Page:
About: Rigidity (psychology) is a research topic. Over the lifetime, 4473 publications have been published within this topic receiving 38155 citations.
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TL;DR: In this paper, the combinatorial properties of rigid plane skeletal structures are investigated, and the properties are found to be adequately described by a class of graph-structured graphs.
Abstract: In this paper the combinatorial properties of rigid plane skeletal structures are investigated. Those properties are found to be adequately described by a class of graphs.
TL;DR: In this paper, the authors unbundle the structure of inertia into two distinct categories: resource rigidity (failure to change resource investment patterns and routine rigidity) and failure to change organizational p...
Abstract: I work to unbundle the structure of inertia into two distinct categories: resource rigidity (failure to change resource investment patterns) and routine rigidity (failure to change organizational p...
TL;DR: In this article, a general solution is presented to the problem of the expansion of SPHERICAL and CYCLDRICAL CAVITIES in an InFINITE SOIL MASS, and it is shown that the principal PARAMETERS AFFECTING the ULTIMATE CAVITY PRESSURE are: the INITIAL GROUND STRESS, STRENGTH and VOLUME CHANGE CHARACTERISTICS of the Soil, and and the RIGIDity INDEX of the SOIL (DEFINED as the RATIO OF SHEAR MODUL
Abstract: A GENERAL SOLUTION IS PRESENTED TO THE PROBLEM OF EXPANSION OF SPHERICAL AND CYLINDRICAL CAVITIES IN AN INFINITE SOIL MASS. THE SOIL IS ASSUMED TO BEHAVE AS AN IDEAL ELASTIC-PLASTIC SOLID, FOLLOWING THE COULOMB-MOHR FAILURE CRITERION AND EXHIBITING VOLUME CHANGES IN A PLASTIC REGION SURROUNDING THE CAVITY. BEYOND THE PLASTIC REGION THE SOIL IS ASSUMED TO BEHAVE AS AN ISOTROPIC, LINEARLY DEFORMABLE SOLID. IT IS SHOWN THAT THE PRINCIPAL PARAMETERS AFFECTING THE ULTIMATE CAVITY PRESSURE ARE: THE INITIAL GROUND STRESS, STRENGTH AND VOLUME CHANGE CHARACTERISTICS OF THE SOIL, AND AND THE RIGIDITY INDEX OF THE SOIL (DEFINED AS THE RATIO OF SHEAR MODULUS TO INITIAL SHEAR STRENGTH). NUMERICAL EXAMPLES SHOW THE USE OF THE DERVIED SOLUTIONS FOR COMPUTATION OF ULTIMATE CAVITY PRESSURE, EVALUATION OF PRESSUREMETER TESTS AND COMPUTATION OF POREWATER PRESSURE CAUSED BY PILE DRIVING. /ASCE/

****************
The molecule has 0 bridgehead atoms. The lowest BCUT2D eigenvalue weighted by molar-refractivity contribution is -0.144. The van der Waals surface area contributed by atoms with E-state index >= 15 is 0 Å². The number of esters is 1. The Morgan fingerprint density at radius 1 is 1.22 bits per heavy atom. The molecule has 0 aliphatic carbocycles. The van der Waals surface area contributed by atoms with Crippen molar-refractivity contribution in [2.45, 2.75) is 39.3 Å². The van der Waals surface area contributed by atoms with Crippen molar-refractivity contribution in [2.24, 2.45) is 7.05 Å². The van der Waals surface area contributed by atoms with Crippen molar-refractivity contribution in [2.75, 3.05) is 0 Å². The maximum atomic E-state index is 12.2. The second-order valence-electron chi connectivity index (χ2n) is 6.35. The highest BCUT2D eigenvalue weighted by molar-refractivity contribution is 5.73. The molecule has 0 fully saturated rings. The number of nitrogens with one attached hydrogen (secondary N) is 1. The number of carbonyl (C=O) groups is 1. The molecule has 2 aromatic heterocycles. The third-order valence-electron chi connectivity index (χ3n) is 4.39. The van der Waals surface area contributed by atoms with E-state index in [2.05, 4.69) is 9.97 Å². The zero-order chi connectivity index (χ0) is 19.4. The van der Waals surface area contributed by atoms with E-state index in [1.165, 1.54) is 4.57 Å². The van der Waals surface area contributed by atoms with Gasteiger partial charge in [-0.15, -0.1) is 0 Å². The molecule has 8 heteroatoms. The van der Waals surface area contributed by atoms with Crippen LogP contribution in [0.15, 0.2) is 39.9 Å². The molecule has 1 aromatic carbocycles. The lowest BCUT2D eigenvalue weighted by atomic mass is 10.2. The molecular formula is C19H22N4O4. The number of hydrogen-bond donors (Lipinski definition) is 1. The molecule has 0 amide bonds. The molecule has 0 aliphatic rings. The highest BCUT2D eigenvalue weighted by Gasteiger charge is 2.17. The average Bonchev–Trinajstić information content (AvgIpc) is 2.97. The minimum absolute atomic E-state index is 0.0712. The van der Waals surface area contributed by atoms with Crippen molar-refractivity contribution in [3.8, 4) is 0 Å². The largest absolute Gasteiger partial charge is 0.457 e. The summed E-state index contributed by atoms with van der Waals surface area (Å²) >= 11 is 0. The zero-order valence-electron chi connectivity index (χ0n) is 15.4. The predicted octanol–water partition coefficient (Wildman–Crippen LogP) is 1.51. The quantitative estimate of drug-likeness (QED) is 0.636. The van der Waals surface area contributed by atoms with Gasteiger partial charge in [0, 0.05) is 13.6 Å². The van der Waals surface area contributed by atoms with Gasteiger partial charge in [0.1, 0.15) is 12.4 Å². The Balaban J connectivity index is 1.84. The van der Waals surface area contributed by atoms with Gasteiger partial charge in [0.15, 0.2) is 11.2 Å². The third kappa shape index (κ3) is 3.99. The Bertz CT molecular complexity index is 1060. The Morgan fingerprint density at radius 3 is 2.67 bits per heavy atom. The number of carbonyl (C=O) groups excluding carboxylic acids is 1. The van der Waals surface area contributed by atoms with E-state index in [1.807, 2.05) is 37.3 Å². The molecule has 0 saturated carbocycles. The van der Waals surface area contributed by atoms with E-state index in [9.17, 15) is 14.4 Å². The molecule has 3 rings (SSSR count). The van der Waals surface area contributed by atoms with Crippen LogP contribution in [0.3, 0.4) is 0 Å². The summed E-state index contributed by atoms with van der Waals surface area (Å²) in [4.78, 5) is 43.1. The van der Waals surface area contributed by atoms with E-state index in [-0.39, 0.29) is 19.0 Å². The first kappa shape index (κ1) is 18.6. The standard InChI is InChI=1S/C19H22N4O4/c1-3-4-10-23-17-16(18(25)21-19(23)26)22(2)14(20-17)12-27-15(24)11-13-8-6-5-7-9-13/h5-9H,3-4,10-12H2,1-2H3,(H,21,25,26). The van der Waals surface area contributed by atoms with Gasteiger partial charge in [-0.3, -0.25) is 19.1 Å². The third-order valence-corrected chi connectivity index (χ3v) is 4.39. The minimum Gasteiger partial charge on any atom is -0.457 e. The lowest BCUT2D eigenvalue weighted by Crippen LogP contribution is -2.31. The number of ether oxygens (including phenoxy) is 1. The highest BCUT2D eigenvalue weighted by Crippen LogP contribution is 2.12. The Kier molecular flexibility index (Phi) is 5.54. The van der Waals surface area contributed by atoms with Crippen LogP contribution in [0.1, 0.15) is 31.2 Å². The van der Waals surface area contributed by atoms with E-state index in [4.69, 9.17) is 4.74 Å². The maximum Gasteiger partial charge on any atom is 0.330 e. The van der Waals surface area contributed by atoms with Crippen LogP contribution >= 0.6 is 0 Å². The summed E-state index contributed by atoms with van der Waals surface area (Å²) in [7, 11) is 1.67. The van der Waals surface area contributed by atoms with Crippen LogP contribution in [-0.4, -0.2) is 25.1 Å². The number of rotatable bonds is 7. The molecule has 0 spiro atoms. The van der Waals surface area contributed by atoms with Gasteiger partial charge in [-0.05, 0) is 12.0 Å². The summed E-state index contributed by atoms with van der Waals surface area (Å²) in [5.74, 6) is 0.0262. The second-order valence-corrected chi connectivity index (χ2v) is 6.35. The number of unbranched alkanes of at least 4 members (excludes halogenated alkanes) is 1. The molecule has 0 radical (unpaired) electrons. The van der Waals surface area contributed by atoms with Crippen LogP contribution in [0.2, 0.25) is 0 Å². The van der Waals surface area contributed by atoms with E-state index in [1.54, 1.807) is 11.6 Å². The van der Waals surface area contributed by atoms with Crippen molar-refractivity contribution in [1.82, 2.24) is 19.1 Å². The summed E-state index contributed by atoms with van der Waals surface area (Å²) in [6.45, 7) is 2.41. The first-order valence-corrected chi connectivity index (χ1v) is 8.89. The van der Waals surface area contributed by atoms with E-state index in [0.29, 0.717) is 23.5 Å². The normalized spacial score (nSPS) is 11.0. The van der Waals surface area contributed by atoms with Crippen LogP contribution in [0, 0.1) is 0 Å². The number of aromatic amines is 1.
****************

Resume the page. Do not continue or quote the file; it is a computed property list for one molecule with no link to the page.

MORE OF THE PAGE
01 Jan 1990
TL;DR: This condition, together with recent results of Jackson and Jordán, give necessary and sufficient conditions for a graph being generically globally rigid in the plane.
Abstract: Abstract Suppose a finite configuration of labeled points p = (p1,. . . ,pn) in Ed is given along with certain pairs of those points determined by a graph G such that the coordinates of the points of p are generic, i.e., algebraically independent over the integers. If another corresponding configuration q = (q1,. . . ,qn) in Ed is given such that the corresponding edges of G for p and q have the same length, we provide a sufficient condition to ensure that p and q are congruent in Ed. This condition, together with recent results of Jackson and Jordán, give necessary and sufficient conditions for a graph being generically globally rigid in the plane.
TL;DR: In this paper, a method for calculating the seismic response of a system of horizontal soil layers is presented, which takes account of the nonlinear hysteretic behavior of soils and has considerable flexibility for incorporating laboratory results on the dynamic behaviour of soils.
Abstract: A method is presented for calculating the seismic response of a system of horizontal soil layers. The essential element of the method is a rheological model suggested by Iwan which takes account of the nonlinear hysteretic behavior of soils and has considerable flexibility for incorporating laboratory results on the dynamic behavior of soils. Finite rigidity is allowed in the underlying elastic medium, permitting energy to be radiated back into the underlying medium. Three alternate ways of integrating the equations of motion are compared, an implicit technique, an explicit technique, and integration along characteristics. An example is set up for comparing the different methods of integration and for comparing the nonlinear solution with a solution based on the widely used equivalent linear assumption. The example consists of a 200-m section of firm alluvium excited at its base by the N21E component of the Taft accelerogram multiplied by four to produce a peak acceleration of 0.7 g and a peak velocity of 67 cm/sec. The three techniques of integration give very similar results, but integration along characteristics has the advantage of avoiding spurious high-frequency oscillations in the acceleration time history at the surface. For the chosen example, which has a thick soil column and a strong input motion, the equivalent linear solution underestimates the intensity of surface motion for periods between 0.1 and 0.6 sec by factors exceeding two. The discrepancies, however, would probably be less for input motion of lower intensity. At longer periods the equivalent linear solution is in essential agreement with the nonlinear solution. For the same example both solutions show that, compared to a site with rock at the surface, motion at the surface of the soil is amplified for periods longer than 1.5 sec by as much as a factor of two. At shorter periods the amplitude is reduced.
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